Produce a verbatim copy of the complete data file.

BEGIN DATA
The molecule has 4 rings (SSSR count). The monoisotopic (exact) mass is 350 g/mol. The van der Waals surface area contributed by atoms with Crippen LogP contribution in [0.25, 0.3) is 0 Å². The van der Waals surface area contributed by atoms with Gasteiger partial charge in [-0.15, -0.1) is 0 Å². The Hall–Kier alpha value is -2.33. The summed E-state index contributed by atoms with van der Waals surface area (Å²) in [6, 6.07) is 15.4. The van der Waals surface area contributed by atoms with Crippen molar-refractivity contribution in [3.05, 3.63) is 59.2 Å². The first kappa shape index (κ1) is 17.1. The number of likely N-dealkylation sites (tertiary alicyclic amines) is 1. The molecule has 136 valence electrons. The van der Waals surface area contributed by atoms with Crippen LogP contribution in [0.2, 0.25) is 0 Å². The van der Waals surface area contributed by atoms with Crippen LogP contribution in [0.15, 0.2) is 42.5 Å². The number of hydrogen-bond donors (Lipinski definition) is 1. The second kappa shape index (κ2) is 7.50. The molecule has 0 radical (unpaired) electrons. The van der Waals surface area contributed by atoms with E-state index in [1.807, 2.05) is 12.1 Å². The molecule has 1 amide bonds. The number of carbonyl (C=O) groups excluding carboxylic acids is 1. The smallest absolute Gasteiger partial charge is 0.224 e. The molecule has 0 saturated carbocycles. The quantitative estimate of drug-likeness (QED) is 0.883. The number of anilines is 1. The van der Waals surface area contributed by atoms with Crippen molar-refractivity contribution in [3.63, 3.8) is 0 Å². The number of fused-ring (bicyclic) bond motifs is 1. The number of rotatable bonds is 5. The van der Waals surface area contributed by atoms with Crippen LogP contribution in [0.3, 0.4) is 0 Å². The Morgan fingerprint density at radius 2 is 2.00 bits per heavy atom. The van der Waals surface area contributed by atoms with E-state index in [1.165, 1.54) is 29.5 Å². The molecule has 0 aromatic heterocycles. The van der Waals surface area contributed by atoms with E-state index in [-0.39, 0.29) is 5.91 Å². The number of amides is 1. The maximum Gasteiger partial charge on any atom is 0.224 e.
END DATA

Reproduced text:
The molecule has 4 rings (SSSR count). The monoisotopic (exact) mass is 350 g/mol. The van der Waals surface area contributed by atoms with Crippen LogP contribution in [0.25, 0.3) is 0 Å². The van der Waals surface area contributed by atoms with Gasteiger partial charge in [-0.15, -0.1) is 0 Å². The Hall–Kier alpha value is -2.33. The summed E-state index contributed by atoms with van der Waals surface area (Å²) in [6, 6.07) is 15.4. The van der Waals surface area contributed by atoms with Crippen molar-refractivity contribution in [3.05, 3.63) is 59.2 Å². The first kappa shape index (κ1) is 17.1. The number of likely N-dealkylation sites (tertiary alicyclic amines) is 1. The molecule has 136 valence electrons. The van der Waals surface area contributed by atoms with Crippen LogP contribution in [0.2, 0.25) is 0 Å². The van der Waals surface area contributed by atoms with Crippen LogP contribution in [0.15, 0.2) is 42.5 Å². The number of hydrogen-bond donors (Lipinski definition) is 1. The second kappa shape index (κ2) is 7.50. The molecule has 0 radical (unpaired) electrons. The van der Waals surface area contributed by atoms with E-state index in [1.807, 2.05) is 12.1 Å². The molecule has 1 amide bonds. The number of carbonyl (C=O) groups excluding carboxylic acids is 1. The smallest absolute Gasteiger partial charge is 0.224 e. The molecule has 0 saturated carbocycles. The quantitative estimate of drug-likeness (QED) is 0.883. The number of anilines is 1. The van der Waals surface area contributed by atoms with Crippen molar-refractivity contribution in [3.63, 3.8) is 0 Å². The number of fused-ring (bicyclic) bond motifs is 1. The number of rotatable bonds is 5. The van der Waals surface area contributed by atoms with Crippen LogP contribution in [0.3, 0.4) is 0 Å². The Morgan fingerprint density at radius 2 is 2.00 bits per heavy atom. The van der Waals surface area contributed by atoms with E-state index in [1.165, 1.54) is 29.5 Å². The molecule has 0 aromatic heterocycles. The van der Waals surface area contributed by atoms with E-state index in [-0.39, 0.29) is 5.91 Å². The number of amides is 1. The maximum Gasteiger partial charge on any atom is 0.224 e.